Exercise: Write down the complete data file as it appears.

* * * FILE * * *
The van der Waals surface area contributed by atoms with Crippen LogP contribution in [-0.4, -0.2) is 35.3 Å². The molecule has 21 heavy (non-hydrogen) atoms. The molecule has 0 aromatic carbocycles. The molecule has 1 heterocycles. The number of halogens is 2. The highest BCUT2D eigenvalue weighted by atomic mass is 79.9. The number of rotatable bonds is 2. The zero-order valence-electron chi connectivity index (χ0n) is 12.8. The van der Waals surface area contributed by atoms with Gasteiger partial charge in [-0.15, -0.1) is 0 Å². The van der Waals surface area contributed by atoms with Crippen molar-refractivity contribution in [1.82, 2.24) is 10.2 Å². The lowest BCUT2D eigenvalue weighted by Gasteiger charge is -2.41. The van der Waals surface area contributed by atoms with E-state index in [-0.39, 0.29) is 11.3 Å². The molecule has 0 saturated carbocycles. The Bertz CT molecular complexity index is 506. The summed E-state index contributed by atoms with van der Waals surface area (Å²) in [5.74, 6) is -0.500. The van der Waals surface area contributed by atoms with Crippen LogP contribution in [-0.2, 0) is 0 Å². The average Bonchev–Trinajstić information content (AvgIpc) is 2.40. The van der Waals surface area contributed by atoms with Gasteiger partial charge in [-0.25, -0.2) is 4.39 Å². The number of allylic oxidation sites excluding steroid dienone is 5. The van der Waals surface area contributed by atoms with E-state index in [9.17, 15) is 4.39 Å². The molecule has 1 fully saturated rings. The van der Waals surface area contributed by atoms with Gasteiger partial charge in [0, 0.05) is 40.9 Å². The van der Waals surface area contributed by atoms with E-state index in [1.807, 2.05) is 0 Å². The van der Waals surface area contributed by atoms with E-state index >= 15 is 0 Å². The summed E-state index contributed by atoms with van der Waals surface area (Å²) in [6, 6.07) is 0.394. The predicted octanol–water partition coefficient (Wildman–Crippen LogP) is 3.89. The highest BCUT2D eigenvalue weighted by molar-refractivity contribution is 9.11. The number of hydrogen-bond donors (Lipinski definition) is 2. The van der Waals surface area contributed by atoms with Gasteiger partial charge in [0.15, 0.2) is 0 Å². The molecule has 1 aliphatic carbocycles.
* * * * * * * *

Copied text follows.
The van der Waals surface area contributed by atoms with Crippen LogP contribution in [-0.4, -0.2) is 35.3 Å². The molecule has 21 heavy (non-hydrogen) atoms. The molecule has 0 aromatic carbocycles. The molecule has 1 heterocycles. The number of halogens is 2. The highest BCUT2D eigenvalue weighted by atomic mass is 79.9. The number of rotatable bonds is 2. The zero-order valence-electron chi connectivity index (χ0n) is 12.8. The van der Waals surface area contributed by atoms with Gasteiger partial charge in [-0.15, -0.1) is 0 Å². The van der Waals surface area contributed by atoms with Crippen molar-refractivity contribution in [1.82, 2.24) is 10.2 Å². The lowest BCUT2D eigenvalue weighted by Gasteiger charge is -2.41. The van der Waals surface area contributed by atoms with E-state index in [-0.39, 0.29) is 11.3 Å². The molecule has 0 saturated carbocycles. The Bertz CT molecular complexity index is 506. The summed E-state index contributed by atoms with van der Waals surface area (Å²) in [5.74, 6) is -0.500. The van der Waals surface area contributed by atoms with Crippen LogP contribution in [-0.2, 0) is 0 Å². The average Bonchev–Trinajstić information content (AvgIpc) is 2.40. The van der Waals surface area contributed by atoms with Gasteiger partial charge in [-0.25, -0.2) is 4.39 Å². The number of allylic oxidation sites excluding steroid dienone is 5. The van der Waals surface area contributed by atoms with E-state index in [9.17, 15) is 4.39 Å². The molecule has 1 fully saturated rings. The van der Waals surface area contributed by atoms with Gasteiger partial charge in [0, 0.05) is 40.9 Å². The van der Waals surface area contributed by atoms with E-state index in [1.807, 2.05) is 0 Å². The van der Waals surface area contributed by atoms with E-state index >= 15 is 0 Å². The summed E-state index contributed by atoms with van der Waals surface area (Å²) in [6, 6.07) is 0.394. The predicted octanol–water partition coefficient (Wildman–Crippen LogP) is 3.89. The highest BCUT2D eigenvalue weighted by molar-refractivity contribution is 9.11. The number of hydrogen-bond donors (Lipinski definition) is 2. The van der Waals surface area contributed by atoms with Gasteiger partial charge in [0.15, 0.2) is 0 Å². The molecule has 1 aliphatic carbocycles.